“They’ll each be given a bag of eight (identical) ingredients,” said O’Rourke. “They’ll have too use at least five of them.”

And they don’t get to embellish with their own pantries. There will be three rounds, beginning with Mark Franz from San Francisco’s Farallon versus Ken Franks of Napa’s La Toque. Round two pits Beaver Creek chefs against each other – Grouse Mountain Grill’s Rick Kangas and Mirabelle’s Daniel Joly. The final round includes Guillermo Pernot of Philadelphia’s Painson and Waldy Malouf of New York’s Beacon.

“They’ll be judged on presentation, taste, creativity and workmanship,” said O’Rourke. “It’s about how imaginative and creative they can be. They don’t just work from cookbooks. They can wing it.”

Judges will include Trista Rehn Sutter and her father, Beaver Creek gourmand Barbara Kelly and some of the food professionals at Bon Appetit.

A festival apart

No winter event in Beaver Creek would be worth its salt if skiing weren’t in some way a part of it. Just because they slave over hot stoves doesn’t mean they can’t whip down the slopes, too. For the second year, both visiting and local chefs will compete against each other and festival-goers in a dual giant slalom race on Haymeadow. Last year Mirabelle’s Joly and a group of Belgians took top prize.

“First of all, a lot of these chefs have European backgrounds, so they skied as children,” said O’Rourke. “But they’re just as competitive on the slopes as in the kitchen. It’s one of the benefits of this festival – they get to socialize with each other, too.”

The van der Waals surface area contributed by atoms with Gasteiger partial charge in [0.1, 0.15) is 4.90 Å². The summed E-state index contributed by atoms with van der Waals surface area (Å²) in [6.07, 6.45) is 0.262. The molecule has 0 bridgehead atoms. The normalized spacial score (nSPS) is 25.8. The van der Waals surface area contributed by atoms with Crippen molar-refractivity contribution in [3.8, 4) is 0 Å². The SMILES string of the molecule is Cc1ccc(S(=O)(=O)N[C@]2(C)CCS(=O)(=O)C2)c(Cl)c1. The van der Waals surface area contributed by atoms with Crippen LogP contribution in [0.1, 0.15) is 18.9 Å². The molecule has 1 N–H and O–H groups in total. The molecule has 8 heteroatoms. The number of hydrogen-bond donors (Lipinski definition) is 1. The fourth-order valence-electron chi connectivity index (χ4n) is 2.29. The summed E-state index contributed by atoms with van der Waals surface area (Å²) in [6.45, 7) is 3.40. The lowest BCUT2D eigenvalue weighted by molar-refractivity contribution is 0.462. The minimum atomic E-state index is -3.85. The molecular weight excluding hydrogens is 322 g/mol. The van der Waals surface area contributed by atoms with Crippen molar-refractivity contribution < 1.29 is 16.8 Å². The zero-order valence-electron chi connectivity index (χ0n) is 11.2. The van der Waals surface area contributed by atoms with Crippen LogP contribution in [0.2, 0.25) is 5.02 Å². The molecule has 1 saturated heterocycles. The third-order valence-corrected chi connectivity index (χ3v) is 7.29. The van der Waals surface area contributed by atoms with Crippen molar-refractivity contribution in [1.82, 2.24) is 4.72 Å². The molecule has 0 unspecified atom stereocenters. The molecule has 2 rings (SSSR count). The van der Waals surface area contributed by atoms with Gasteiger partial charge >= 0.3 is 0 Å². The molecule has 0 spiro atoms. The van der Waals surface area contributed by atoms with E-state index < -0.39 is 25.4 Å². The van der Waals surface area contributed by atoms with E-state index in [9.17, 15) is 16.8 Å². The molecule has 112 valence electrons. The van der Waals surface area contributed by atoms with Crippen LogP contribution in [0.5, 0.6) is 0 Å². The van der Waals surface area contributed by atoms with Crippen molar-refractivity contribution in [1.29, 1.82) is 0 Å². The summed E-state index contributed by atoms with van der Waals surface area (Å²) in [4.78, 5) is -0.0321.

Guest chefs will be sharing kitchen space with various host chefs. There’s a sense of friendly camaraderie in the kitchens, as they dance around each other. Chef Sanchez is looking forward to showing the guest chefs his “office.”

“There’s few chefs in the world who can come to work each day at 60 miles per hour on a snowmobile, overlooking one of the greatest views in the country,” he said. “Up here at Allie’s, it’s more about love of the food and the art than about the business and the money. … For those chefs who are on the mountains, our high-rise office space is a lot higher than the high rises in the city. They’re blown away, they can’t even believe it.”

Other festival highlights include culinary demonstrations at both Toscanini and Vue Friday afternoon. The Grand Tasting on Saturday evening features live cooking demonstrations with Dacor Executive Chef Dave Cervantes in addition to a boatload of wine, culinary and pastry tastings from visiting and local chefs. And for those who have serious stamina, Sunday’s Champagne brunch at Splendido is a buffet-style experience, with dishes prepared by many chefs.

For more information on the Beaver Creek Culinary Classic, call (888) 920-2787.

“This festival attracts true culinary geniuses and true foodies,” said Sanchez. “It’s an opportunity for us locally to basically show the world the fantastic culinary culture here in Beaver Creek and the Vail Valley.”

And what chef doesn’t want to show off a wee bit?

Schedule of events:

Thursday

10 a.m.-4 p.m.

Food Network Wedding Cake Challenge

Vilar Center

Friday

11 a.m.-1 p.m.

Celebrity Chef Ski Race

Haymeadow

11 a.m.-1:30 p.m.

Culinary luncheon demonstrations

Vue Restaurant and Toscanini Restaurant

7:30-10 p.m.

Chef’s World Cup Challenge

Vilar Center

Saturday

7:30-10 p.m.

Grand Tasting

Park Hyatt

Sunday

10:30 a.m.-1:30 p.m.

Champagne brunch

Splendido at the Chateau